noble fortitude. The 23d followed the running enemy; the 1st Fusiliers and Highlanders remaining at the Residency: subsequently the Fusiliers were ordered down the road taken by the 23d, and overtook them, and were then close to the river, between the iron and stone bridges, taking the batteries which protected them in rear, with little or no loss to ourselves. It was near this place Major Brazier was wounded, while advancing at the head of his Sikhs. We were now placed under a Major of Engineers, and ordered to advance, keeping as much under cover as possible, for the enemy here held the houses, which were loopholed. In this way we reached the Muchee - Bawun, from which place several companies were detached to clear the neighbourhood. Sallusbury's company (30 file) pushed right on to the high and gilded gateway which looks into the Hossaïnee Bagh, taking a small battery of three guns upon the river-bank, in rear, and also securing another gun (a small one) at the gateway itself. So little did the Pandies seem to know how close we were, that Sallusbury's men met one party of the rebels marching up the road down which they were hurrying. I need not say the greeting was warm, nor add that the Pandies vanished down back lanes, through courtyards, and up all sorts of impossible places. It was on this day Lieutenant M'Gregor, late 57th, was made supremely happy. He had joined us shortly after Delhi fell, and never ceased to regret his hard fate, which had not permitted his being present at the final assault. I never met with any officer who had so great a love for the fighting part of his profession. Generally reserved, and by no means talkative, no sooner was there a prospect of a scrimmage than Mac. came out of his box, looking absolutely amiable. At Narnoul he had a delightful day. At Puttialee he lamented that he was not in the cavalry; yet still that occasion was not without its pleasures; but it was only at Lucknow that he was quite content. As above narrated, companies were detached from headquarters to clear out the streets and houses thereabouts, and with one of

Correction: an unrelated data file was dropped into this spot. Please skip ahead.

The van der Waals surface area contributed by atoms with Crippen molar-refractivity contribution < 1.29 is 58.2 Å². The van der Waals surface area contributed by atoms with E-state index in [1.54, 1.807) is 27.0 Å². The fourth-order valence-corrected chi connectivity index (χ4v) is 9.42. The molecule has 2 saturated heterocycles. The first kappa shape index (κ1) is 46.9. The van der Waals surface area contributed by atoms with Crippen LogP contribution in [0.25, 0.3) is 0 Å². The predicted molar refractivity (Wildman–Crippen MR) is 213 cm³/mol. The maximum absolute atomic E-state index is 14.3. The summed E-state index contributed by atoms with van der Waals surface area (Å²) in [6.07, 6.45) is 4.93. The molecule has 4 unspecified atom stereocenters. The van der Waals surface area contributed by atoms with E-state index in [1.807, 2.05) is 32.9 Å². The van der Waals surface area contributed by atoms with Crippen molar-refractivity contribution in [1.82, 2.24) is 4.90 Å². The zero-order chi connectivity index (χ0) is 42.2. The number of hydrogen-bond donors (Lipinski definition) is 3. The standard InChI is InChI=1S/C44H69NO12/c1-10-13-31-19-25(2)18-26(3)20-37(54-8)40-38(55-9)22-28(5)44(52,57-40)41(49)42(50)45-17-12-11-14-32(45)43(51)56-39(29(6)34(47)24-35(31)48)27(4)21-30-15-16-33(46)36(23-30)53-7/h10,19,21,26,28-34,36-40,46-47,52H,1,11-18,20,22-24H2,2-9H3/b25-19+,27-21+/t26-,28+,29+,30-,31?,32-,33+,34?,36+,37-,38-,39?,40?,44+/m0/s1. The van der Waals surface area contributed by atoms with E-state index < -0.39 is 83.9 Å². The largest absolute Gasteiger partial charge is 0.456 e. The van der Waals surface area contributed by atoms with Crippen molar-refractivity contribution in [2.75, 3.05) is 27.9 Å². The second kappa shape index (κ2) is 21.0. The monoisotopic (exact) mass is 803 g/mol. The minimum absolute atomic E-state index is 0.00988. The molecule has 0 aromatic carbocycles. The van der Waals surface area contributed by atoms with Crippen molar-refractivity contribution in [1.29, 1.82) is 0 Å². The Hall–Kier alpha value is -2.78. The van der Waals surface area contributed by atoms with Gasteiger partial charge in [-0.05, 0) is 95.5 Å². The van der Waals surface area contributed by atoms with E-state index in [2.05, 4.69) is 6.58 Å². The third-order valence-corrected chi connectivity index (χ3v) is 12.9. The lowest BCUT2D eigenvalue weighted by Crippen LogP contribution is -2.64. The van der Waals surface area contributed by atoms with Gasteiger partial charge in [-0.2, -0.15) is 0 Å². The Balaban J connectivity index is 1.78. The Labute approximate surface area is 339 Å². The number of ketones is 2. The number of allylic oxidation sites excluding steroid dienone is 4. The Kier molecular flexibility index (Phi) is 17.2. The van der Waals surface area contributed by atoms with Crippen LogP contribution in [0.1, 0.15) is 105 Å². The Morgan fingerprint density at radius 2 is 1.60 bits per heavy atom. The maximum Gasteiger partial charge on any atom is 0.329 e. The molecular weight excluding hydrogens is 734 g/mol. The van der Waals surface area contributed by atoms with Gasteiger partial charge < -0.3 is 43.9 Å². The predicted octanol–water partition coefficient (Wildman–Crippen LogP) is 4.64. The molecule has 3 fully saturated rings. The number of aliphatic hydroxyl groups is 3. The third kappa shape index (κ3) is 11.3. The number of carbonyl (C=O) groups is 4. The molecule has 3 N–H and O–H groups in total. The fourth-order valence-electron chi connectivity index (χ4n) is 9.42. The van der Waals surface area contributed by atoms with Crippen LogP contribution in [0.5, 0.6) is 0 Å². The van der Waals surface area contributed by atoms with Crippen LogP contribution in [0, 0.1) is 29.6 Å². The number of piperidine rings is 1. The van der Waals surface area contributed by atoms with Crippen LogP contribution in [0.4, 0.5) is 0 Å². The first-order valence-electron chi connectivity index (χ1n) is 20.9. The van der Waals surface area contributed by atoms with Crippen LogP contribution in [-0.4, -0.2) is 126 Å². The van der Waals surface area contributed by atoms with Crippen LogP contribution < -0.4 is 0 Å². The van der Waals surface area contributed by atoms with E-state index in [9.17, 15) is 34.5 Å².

these parties went M'Gregor. The men soon got scattered, and he was left with only some five men, who were drawing water from a well by which he was standing, when out rushed several Sepoys upon the party. Our men at once seized their arms, and the fight commenced-one of the bravest of the rebels engaging M'Gregor, each being armed with a sword. It was a regular tilt; the Pandy cutting, and Mac. guarding, as steadily as though he were practising with his old subahdar. At last M'Gregor gave Pandy a cut over the knuckles, and the next instant sent his sword up to the hilt. Mac. returned, looking very warm, and exceedingly wild and happy. Shortly afterwards these detached companies were recalled to the headquarters of the regiment; but a detachment, under Lieutenant and Adjutant Maxwell and Lieutenant Ellis, while searching for Sepoys, reported by a native to be hid in some of the houses, nearly came to an unhappy end. Entering one of the houses, a quantity of gunpowder was discovered, with all the material required to manufacture that article. One of the recruits unfortunately heard Lieutenant Maxwell say this powder ought to be destroyed. He at once discharged his piece into the loose powder. In an instant a fearful explosion took place, fortunately without serious injury to any, though four were burnt. Lieutenant Ellis had again a narrow escape. Strange to say, although his eyebrows and lashes looked as if they had been clipped off, his eyes felt very sore, and his whiskers were nowhere-showing how much he had been in the flame, yet he was hardly injured: but-how shall I write it his mustaches were ruined! I am glad to say he was in a few days able to return to his duty. The next morning (17th) the regiment marched down to Hossainee Bagh, where it has remained to the present time. There was a good deal of firing about and upon this place for a day or so, and the Pandies had the cowardice to make use of women as a means of protecting their own persons; thus involuntarily paying us the highest compliment in their power. Captain Cunliffe, however, showed them they could not even do this